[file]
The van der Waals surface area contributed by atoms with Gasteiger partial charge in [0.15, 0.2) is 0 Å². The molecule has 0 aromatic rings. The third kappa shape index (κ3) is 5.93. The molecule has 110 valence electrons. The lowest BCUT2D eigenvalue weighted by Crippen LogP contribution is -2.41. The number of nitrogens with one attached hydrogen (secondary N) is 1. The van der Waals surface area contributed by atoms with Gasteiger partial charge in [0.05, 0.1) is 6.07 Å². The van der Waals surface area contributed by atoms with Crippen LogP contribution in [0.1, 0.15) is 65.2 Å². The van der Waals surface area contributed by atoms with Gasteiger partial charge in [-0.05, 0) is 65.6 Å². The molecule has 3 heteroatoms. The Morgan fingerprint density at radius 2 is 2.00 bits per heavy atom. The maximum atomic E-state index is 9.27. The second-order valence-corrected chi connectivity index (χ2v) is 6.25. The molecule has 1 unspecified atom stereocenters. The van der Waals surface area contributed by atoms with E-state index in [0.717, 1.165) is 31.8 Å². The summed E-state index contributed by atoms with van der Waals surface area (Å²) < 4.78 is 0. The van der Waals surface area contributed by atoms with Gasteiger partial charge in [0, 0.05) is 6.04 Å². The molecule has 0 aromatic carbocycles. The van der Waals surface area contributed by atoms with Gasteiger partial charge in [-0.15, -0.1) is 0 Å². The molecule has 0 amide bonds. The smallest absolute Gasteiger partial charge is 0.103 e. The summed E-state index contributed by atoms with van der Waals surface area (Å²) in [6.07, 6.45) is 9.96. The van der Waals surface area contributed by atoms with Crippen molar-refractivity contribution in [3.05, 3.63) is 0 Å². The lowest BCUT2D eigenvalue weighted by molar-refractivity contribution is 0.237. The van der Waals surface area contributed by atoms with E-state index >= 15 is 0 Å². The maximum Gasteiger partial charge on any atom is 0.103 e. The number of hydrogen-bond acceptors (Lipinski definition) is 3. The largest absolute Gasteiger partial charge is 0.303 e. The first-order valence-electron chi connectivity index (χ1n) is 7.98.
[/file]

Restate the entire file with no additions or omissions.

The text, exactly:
The van der Waals surface area contributed by atoms with Gasteiger partial charge in [0.15, 0.2) is 0 Å². The molecule has 0 aromatic rings. The third kappa shape index (κ3) is 5.93. The molecule has 110 valence electrons. The lowest BCUT2D eigenvalue weighted by Crippen LogP contribution is -2.41. The number of nitrogens with one attached hydrogen (secondary N) is 1. The van der Waals surface area contributed by atoms with Gasteiger partial charge in [0.05, 0.1) is 6.07 Å². The van der Waals surface area contributed by atoms with Crippen LogP contribution in [0.1, 0.15) is 65.2 Å². The van der Waals surface area contributed by atoms with Gasteiger partial charge in [-0.05, 0) is 65.6 Å². The molecule has 3 heteroatoms. The Morgan fingerprint density at radius 2 is 2.00 bits per heavy atom. The maximum atomic E-state index is 9.27. The second-order valence-corrected chi connectivity index (χ2v) is 6.25. The molecule has 1 unspecified atom stereocenters. The van der Waals surface area contributed by atoms with E-state index in [0.717, 1.165) is 31.8 Å². The summed E-state index contributed by atoms with van der Waals surface area (Å²) < 4.78 is 0. The van der Waals surface area contributed by atoms with Gasteiger partial charge in [0, 0.05) is 6.04 Å². The molecule has 0 aromatic carbocycles. The van der Waals surface area contributed by atoms with Gasteiger partial charge in [-0.15, -0.1) is 0 Å². The molecule has 0 amide bonds. The smallest absolute Gasteiger partial charge is 0.103 e. The summed E-state index contributed by atoms with van der Waals surface area (Å²) in [6.07, 6.45) is 9.96. The van der Waals surface area contributed by atoms with Crippen molar-refractivity contribution in [3.05, 3.63) is 0 Å². The lowest BCUT2D eigenvalue weighted by molar-refractivity contribution is 0.237. The van der Waals surface area contributed by atoms with E-state index >= 15 is 0 Å². The maximum Gasteiger partial charge on any atom is 0.103 e. The number of hydrogen-bond acceptors (Lipinski definition) is 3. The largest absolute Gasteiger partial charge is 0.303 e. The first-order valence-electron chi connectivity index (χ1n) is 7.98.